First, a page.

The Costa Rica Independence Day takes place every year on September 15th. Read here how the Ticos celebrate their separation from Spain.
Parade of lanterns (desfile de faroles) on September 14th
The Costa Rica Independence Day starts with the parade of lanterns (Desfile de faroles) the evening before Independence Day.
With the parade, people want to remember carrying the torch of freedom from country to country in 1821.
At 6 p.m., people in the whole country sing the national anthem. At this time also radio and television channels play Costa Rica’s national anthem “Noble Patria, Tu Hermosa Bandera,” which means “Noble homeland, your beautiful flag” in English
Here is the Costa Rica national anthem in English:
Noble homeland! Your beautiful flag,
an expression of the life you give us,
under your clean blue sky,
white and pure peace rests.
In the tenacious struggle of fruitful labor
that reddens man in the face,
it conquered your children– simple laborers–
for eternal prestige, esteem and honor.
Hail, oh gentle land!
Hail, oh mother of love!
When someone pretends to tarnish your glory,
you will see your people brave and virile,
the bargaining tool in weapon trade.
Hail, oh homeland! Your prodigal ground
coats us sweetly and gives us sustenance.
Under your clean blue sky
Forever live work and peace!
Afterward, children from local schools start the parade with beautiful homemade lanterns.
Not only Costa Rica but all Central American countries celebrate their Independence on that day.
On September 15th, 1821, Guatemala proclaimed independence from Spain for all Central American Countries.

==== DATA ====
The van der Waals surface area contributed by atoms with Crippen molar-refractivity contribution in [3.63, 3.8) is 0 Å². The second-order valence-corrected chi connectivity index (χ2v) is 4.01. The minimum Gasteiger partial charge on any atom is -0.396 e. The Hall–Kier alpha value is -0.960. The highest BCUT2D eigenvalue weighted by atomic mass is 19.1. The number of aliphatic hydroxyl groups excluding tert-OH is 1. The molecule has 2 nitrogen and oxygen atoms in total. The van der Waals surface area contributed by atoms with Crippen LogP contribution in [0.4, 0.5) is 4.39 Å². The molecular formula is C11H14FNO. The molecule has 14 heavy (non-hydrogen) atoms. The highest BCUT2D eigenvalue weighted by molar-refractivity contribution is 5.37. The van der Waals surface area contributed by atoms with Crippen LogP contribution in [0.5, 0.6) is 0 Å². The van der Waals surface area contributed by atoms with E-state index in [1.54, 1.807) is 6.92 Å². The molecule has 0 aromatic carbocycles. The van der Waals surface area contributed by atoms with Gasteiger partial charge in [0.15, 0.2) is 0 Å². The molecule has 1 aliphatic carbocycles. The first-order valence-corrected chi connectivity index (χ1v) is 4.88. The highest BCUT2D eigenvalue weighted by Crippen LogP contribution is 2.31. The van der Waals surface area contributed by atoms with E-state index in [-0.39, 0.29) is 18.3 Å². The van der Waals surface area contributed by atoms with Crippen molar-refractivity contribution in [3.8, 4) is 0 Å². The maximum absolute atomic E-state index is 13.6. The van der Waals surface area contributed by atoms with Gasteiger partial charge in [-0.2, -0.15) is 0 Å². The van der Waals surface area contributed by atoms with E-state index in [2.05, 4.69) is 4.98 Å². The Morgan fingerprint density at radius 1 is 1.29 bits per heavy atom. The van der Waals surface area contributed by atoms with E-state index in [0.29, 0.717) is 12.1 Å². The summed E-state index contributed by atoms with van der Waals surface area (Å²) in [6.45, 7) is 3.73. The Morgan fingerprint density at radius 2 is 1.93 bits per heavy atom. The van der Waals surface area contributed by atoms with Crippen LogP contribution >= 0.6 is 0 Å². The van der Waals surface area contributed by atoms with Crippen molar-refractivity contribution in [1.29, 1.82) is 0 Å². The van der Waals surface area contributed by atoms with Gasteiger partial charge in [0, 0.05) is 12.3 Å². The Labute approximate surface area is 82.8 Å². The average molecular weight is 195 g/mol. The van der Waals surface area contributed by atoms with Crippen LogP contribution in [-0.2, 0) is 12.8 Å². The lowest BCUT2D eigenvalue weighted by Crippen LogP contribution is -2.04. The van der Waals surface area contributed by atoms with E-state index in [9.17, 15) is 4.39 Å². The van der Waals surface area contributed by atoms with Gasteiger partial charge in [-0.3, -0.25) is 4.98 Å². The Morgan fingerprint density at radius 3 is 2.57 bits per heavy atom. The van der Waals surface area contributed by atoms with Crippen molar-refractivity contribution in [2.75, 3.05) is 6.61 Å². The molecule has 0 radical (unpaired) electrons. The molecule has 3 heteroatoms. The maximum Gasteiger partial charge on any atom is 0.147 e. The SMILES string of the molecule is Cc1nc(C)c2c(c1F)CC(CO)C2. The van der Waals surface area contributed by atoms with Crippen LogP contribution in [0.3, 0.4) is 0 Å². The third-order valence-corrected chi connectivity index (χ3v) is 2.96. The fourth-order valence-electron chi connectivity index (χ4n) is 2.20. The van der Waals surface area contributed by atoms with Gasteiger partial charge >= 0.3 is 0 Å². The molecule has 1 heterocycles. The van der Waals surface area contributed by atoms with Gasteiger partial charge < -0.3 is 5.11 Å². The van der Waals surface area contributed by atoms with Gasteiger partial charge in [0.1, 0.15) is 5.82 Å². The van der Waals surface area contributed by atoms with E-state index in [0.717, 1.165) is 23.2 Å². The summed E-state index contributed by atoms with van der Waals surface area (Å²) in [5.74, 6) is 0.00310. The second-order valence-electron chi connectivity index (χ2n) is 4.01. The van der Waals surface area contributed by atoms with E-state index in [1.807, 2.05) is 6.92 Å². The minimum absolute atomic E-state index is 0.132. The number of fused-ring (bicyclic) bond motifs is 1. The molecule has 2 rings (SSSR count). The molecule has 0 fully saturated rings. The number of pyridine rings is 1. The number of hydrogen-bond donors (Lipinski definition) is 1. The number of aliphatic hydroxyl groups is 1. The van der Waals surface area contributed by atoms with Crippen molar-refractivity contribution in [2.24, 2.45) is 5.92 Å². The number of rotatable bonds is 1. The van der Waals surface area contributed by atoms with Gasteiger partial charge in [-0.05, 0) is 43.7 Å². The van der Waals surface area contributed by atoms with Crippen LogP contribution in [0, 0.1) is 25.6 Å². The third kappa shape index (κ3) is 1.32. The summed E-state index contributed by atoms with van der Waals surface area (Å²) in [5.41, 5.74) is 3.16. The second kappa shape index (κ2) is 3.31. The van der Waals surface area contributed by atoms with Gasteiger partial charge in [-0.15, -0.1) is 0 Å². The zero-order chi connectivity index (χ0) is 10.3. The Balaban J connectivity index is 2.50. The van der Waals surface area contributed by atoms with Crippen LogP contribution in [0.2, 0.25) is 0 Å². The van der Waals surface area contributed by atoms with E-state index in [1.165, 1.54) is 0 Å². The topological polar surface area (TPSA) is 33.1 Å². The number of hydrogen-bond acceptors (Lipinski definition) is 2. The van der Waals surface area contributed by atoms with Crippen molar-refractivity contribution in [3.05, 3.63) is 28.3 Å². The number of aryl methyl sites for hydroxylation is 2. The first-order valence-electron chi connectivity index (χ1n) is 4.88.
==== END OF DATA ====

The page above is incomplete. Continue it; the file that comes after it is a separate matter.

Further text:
The Costa Rican population heard the news one month later and organized their first election in December.
Like in other parts of Costa Rica, the people in Hojancha celebrate Independence Day with colorful patriotic parades and performances by children from local schools.
They dressed up in traditional Costa Rican clothing or their school uniforms and carried the Costa Rican flag. Marching bands played the independence songs.
The whole parade only consisted of children. It was a family-oriented atmosphere, without any militant overtones (Costa Rica is one of 15 nations in the world without an army).
See here a performance of one of the many groups of Hojancha:
Costa Rica Independence Day on September 15th
On the actual Costa Rica Independence Day on September, 15th celebrations take place all around Costa Rica.
There are topes (English: horse parades), concerts, park gatherings, and parades.
The parades usually include marching bands, traditional dances, children dressed in their school uniforms, horse parades, trucks decorated with beautiful local plants and flowers, and traditional dresses.
Attending the Costa Rica Independence Day celebrations is a great experience that you won’t forget.
Just be sure to book your hotel well in advance and avoid traveling during these days as many roads are closed, and banks and other businesses don’t operate.